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Manali Oak
Apr 29, 2019

Boolean algebra, simply put, is the algebra of truth values, 1 and 0. Yes, there's a full-fledged 'algebra' on just these two numbers, that too, 1 and 0? Read on for a closer look at the Boolean algebra concepts and rules.

Boolean algebra rules are based on the Boolean logic that was proposed by George Boole in the 1840s. It is amazing in the sense that it is the algebra of just two values, 0 and 1 or 'true' and 'false'. Yet it forms the basis of many complex operations in Math, computers and digital electronics.

When we talk of mega and gigabytes of computer memory, we are actually referring back to concepts in Boolean algebra. Boolean algebra forms the basis of logic gates in electronics.

In fact, Boolean algebraic operations can be represented with the help of logic gates. Now, what are these operations? Well, they include operations like conjunction (AND), disjunction (OR) and complement (NOT), analogous to mathematical operations like multiplication, addition and negation respectively.

Apart from these basic operations, there are certain derived operations possible through combinations of the basic ones. Boolean algebra rules include Boolean laws as well as Boolean identities and properties that are similar to those in algebra.

As Boolean algebra is based on only two values, namely 0 and 1, any Boolean expression can be solved using a truth table, wherein each variable in the expression is assigned the values 0 and 1. This is another interesting thing about Boolean Math.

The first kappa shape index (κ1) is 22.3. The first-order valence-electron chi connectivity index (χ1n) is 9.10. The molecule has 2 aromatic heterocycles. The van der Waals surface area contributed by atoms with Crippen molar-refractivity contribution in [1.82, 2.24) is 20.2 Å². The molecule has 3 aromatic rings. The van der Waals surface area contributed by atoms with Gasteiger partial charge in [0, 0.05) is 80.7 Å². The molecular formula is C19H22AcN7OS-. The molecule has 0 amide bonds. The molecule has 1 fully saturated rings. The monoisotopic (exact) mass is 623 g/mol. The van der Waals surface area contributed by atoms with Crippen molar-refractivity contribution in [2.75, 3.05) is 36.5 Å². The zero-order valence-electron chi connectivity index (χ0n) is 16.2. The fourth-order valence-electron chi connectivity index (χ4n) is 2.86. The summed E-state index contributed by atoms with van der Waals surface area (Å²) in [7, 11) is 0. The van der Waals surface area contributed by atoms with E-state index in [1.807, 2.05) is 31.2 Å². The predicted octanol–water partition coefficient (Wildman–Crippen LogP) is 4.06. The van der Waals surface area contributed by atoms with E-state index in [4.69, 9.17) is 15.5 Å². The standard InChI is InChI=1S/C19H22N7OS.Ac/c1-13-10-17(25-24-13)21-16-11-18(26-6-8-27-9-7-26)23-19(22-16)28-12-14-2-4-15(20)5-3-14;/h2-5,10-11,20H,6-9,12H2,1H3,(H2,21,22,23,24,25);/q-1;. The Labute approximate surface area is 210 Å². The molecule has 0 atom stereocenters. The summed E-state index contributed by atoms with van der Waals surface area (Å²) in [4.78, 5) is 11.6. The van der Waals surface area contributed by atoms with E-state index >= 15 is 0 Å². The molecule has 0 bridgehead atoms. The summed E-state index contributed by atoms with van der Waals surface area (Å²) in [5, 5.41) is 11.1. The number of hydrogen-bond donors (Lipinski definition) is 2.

There are some analogies, which we will be referring to, further here. Boolean algebra is easier to understand if learned with the use of these analogies. One most logical analogy is that of Boolean operators, 'and', 'or' and 'not' with mathematical operators for multiplication, addition and negation.

The other analogy is with electric switches arranged in series and parallel. A circuit where the switches are in series is analogous to the AND operation while a parallel circuit is analogous to the OR operation.

The value of the switch should be considered 1 when it is ON or closed, and 0 when it is OFF or open. When the switch is in the ON position, it is closed, meaning the circuit is complete, while in the OFF position, it is open, which means the circuit is open. Also, it should be understood, that the value 1 indicates 'true' and 0 indicates 'false'.

These rules include the application of the basic Boolean operations to values 0 and 1 in different combinations. Please note, the AND operator is denoted with a dot (.), the OR operator is denoted with a plus sign (+) and a NOT operator or negation is denoted by a bar over the value or a single inverted comma (') following it.

One operator we didn't mention about, before is XOR, also referred to as 'exclusive OR'. Simply stated, it means either 'this' or 'that', but not both, which implies, the answer will be 0 if both 'this' and 'that' operands are of the same value. XOR is denoted by a plus sign enclosed in a circle.